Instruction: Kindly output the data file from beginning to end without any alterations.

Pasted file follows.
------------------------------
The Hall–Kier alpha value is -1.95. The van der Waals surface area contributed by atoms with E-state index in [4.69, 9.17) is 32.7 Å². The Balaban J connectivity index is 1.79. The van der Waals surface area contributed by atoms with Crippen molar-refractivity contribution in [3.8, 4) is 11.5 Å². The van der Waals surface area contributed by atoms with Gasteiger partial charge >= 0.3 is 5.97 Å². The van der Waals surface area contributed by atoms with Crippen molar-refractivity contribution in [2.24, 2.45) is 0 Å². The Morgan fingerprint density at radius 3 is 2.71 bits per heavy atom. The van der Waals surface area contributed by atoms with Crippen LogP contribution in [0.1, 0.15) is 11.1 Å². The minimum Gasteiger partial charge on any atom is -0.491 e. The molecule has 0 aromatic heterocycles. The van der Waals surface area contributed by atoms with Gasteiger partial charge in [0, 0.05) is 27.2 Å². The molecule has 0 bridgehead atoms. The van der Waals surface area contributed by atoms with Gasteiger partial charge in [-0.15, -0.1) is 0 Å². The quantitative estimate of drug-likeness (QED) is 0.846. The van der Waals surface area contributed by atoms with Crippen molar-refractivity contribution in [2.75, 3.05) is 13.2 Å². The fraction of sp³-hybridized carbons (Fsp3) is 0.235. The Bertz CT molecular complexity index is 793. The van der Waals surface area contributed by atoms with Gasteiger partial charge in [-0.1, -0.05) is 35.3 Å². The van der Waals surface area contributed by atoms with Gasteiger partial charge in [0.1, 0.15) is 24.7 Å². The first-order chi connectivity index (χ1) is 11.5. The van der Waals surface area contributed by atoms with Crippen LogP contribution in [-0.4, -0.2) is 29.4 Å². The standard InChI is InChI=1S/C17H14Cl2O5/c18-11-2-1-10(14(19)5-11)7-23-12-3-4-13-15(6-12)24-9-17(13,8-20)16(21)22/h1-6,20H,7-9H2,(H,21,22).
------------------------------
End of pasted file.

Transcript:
The Hall–Kier alpha value is -1.95. The van der Waals surface area contributed by atoms with E-state index in [4.69, 9.17) is 32.7 Å². The Balaban J connectivity index is 1.79. The van der Waals surface area contributed by atoms with Crippen molar-refractivity contribution in [3.8, 4) is 11.5 Å². The van der Waals surface area contributed by atoms with Gasteiger partial charge >= 0.3 is 5.97 Å². The van der Waals surface area contributed by atoms with Crippen molar-refractivity contribution in [2.24, 2.45) is 0 Å². The Morgan fingerprint density at radius 3 is 2.71 bits per heavy atom. The van der Waals surface area contributed by atoms with Crippen LogP contribution in [0.1, 0.15) is 11.1 Å². The minimum Gasteiger partial charge on any atom is -0.491 e. The molecule has 0 aromatic heterocycles. The van der Waals surface area contributed by atoms with Gasteiger partial charge in [0, 0.05) is 27.2 Å². The molecule has 0 bridgehead atoms. The van der Waals surface area contributed by atoms with Gasteiger partial charge in [-0.15, -0.1) is 0 Å². The quantitative estimate of drug-likeness (QED) is 0.846. The van der Waals surface area contributed by atoms with Crippen molar-refractivity contribution in [2.75, 3.05) is 13.2 Å². The fraction of sp³-hybridized carbons (Fsp3) is 0.235. The Bertz CT molecular complexity index is 793. The van der Waals surface area contributed by atoms with Gasteiger partial charge in [-0.1, -0.05) is 35.3 Å². The van der Waals surface area contributed by atoms with Gasteiger partial charge in [0.1, 0.15) is 24.7 Å². The first-order chi connectivity index (χ1) is 11.5. The van der Waals surface area contributed by atoms with Crippen LogP contribution in [-0.4, -0.2) is 29.4 Å². The standard InChI is InChI=1S/C17H14Cl2O5/c18-11-2-1-10(14(19)5-11)7-23-12-3-4-13-15(6-12)24-9-17(13,8-20)16(21)22/h1-6,20H,7-9H2,(H,21,22).